I have worked for the Grand Manan Fishermen’s Association for 25 years.
It’s been a good career; there’s always something new in the fishery. I’ve gotten to know some great people both locally and across the country.
I come from a fishing family; my father, brother and brother-in-law are all fishermen. I have a strong attachment to what I do and why I do it.
While as a fishing community, we have the same seasonality markers as most places (Christmas, Easter, Canada Day, Thanksgiving) there are others that are unique to the fishery, such as the second Tuesday in November lobster season opens. (It’s also “take your kid to work day” because so many kids were missing school to go fishing it was better just to formalize it.) Scallop season opens the second Tuesday in January and lobster season closes June 29.
While the countdown to the end isn’t as frantic as the the countdown to the opening, there’s still a methodical rhythm to it. Traps start coming ashore a few days before. Extra crewmembers are on the boats or at the wharf for unloading.
I love setting day and the excitement that goes with it. I didn’t know until recently how attached I was to the energy of the traps coming ashore.
We’re fortunate in where we live. The fishery has been good to us. The Bay of Fundy doesn’t freeze over, so we fish different species year-round. It’s multi-licensed based, so people aren’t as dependent on one single species, though lobster is the bulk of our revenue now.
Boat owners make good money; crews are paid on share, so they do too. That money is spent throughout our community and to the mainland creating countless spin-off jobs (like mine).
Part of having a vibrant fishery is a vibrant ecosystem. The tides of the Bay churn nutrients, plankton and other species. Wildlife of all types prosper.
However, the Bay is changing, whether because of global warming, climate change, land and ocean-based effluent, or more likely a big combination thereof. We see species here we haven’t seen before and species we used to see we don’t see as often. One of the most notable is the North Atlantic right whale.
Right whales have been in the Bay for decades. They’ve also been endangered for decades. During that time, fishermen here have fished along side of them. A population that reached a critical low of about 300 animals over 20 years ago has rebounded to over 400.
Here in the Bay, we worked with scientists and government. We developed a mitigation strategy. We changed fishing practices. We started to learn disentanglement techniques. Right whales were mainly here during the summer when we weren’t fishing as much; our calendar schedules for Bay usage synced well for both whales and fishermen. We kept fishing; whales kept increasing.
Eight years ago, right whales stopped coming to the Bay as much. One or two would make a couple of trips in, but big groups stopped coming and staying. Fishermen were worried: whales are literally a big part of the ecosystem. If they weren’t here there must be a reason why. No one knew why. We still don’t.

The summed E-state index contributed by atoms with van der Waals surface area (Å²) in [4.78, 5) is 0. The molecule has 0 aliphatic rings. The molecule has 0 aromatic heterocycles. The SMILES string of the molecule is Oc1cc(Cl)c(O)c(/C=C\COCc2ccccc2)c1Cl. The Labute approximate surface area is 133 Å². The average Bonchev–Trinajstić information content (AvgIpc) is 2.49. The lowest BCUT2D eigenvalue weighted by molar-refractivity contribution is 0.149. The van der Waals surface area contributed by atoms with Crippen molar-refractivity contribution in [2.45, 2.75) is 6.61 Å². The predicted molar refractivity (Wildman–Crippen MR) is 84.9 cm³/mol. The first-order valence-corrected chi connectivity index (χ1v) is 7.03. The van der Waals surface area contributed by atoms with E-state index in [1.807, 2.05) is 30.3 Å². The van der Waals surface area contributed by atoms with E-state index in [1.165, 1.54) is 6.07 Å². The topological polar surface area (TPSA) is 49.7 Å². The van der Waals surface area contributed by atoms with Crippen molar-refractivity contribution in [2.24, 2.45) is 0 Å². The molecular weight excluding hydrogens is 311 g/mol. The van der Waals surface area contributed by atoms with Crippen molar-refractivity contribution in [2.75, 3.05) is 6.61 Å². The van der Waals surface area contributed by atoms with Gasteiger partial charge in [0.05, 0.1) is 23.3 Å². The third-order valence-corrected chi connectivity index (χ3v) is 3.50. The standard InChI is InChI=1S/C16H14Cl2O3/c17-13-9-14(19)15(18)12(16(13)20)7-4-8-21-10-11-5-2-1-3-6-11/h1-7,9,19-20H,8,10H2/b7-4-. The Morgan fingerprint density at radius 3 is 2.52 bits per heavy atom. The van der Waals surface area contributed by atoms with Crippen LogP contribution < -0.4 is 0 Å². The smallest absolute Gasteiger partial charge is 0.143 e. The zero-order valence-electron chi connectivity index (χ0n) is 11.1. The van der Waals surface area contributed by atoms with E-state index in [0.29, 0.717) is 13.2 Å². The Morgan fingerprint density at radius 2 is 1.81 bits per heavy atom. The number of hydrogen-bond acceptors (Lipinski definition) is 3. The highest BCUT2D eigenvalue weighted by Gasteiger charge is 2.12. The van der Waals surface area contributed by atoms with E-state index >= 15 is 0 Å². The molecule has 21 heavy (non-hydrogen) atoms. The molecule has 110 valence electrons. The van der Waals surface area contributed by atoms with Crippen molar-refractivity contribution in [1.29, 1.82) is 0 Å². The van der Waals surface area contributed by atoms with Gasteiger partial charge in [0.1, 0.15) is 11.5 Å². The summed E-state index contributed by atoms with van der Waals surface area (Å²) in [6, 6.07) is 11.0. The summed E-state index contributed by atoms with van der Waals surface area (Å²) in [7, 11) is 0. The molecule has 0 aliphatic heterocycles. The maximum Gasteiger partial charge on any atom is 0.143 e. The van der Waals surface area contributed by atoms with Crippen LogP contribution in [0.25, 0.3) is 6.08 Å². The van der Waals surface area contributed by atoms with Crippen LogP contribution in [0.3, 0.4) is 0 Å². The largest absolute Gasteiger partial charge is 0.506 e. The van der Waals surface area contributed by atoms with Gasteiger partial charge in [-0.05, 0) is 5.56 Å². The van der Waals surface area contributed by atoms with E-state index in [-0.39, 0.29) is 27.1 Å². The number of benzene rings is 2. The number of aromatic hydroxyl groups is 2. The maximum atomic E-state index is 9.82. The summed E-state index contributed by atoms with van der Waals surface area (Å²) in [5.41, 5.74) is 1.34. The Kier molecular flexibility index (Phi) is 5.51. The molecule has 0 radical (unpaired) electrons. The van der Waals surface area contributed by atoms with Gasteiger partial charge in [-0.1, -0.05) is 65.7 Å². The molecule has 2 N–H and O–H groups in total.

The right whales ventured north to the Gulf of St. Lawrence. Things were bad last summer. Twelve whales were found dead — two were entangled in fishing gear. The rest died from blunt force trauma or unknown causes, though none of those had fishing gear on them. Government swung into reactionary precautionary mode. We watched amazed and horrified from the other side of the Maritimes while fishery after fishery closed.
Then this spring, it was our turn.
We knew at some point a right whale would be seen in our area while a fishery was active. We hoped that our years of education, work and conservation initiatives would be recognized; that it would count for something.
We begged that there be another survey to try to find the whale after a single sighting. (Right whales have been making quick trips into the Bay looking for food only to leave when there is none for the better part of this decade.)
Almost a quarter of our lobster district was closed a week early. Some guys shifted their traps to areas where there are less lobster this time of year. Others simply brought their traps home to avoid the inevitable conflicts of trying to fit traps into areas where there is no more room. The ocean is big, but lobster aren’t everywhere.
What’s the big deal about a week?
The beginning weeks and ending weeks of the season tend to be the most lucrative. Traps that aren’t fished don’t make money. Crews don’t get paid. It could mean a million dollars of lobster isn’t landed in our community.
Decision makers will flaunt access to markets as a reason for closing. It’s certainly an important factor. Equally as important is actually being able to land the product to have it to market.
Fishermen more than anyone don’t want to entangle whales in their gear. They know the consequences. But here’s the thing, there were two aerial surveys and one vessel survey and none of them saw the whale again.
When I saw the first boatload of traps tied at the wharf, I was sad. That sadness has only increased as more and more traps have gone up the road, the season inexplicably cut short.
Sacrificing the end of a season is horrible. Sacrificing the end of the season for a noble cause might be somewhat palatable. Sacrificing the end of the season and 12 years of co-operation for a whale that appears to have long since left the Bay is incomprehensible.
At some point reason needs to outweigh reaction.
Bonnie Morse works for the Grand Manan Fishermen’s Association and is a Councillor for the Village of Grand Manan.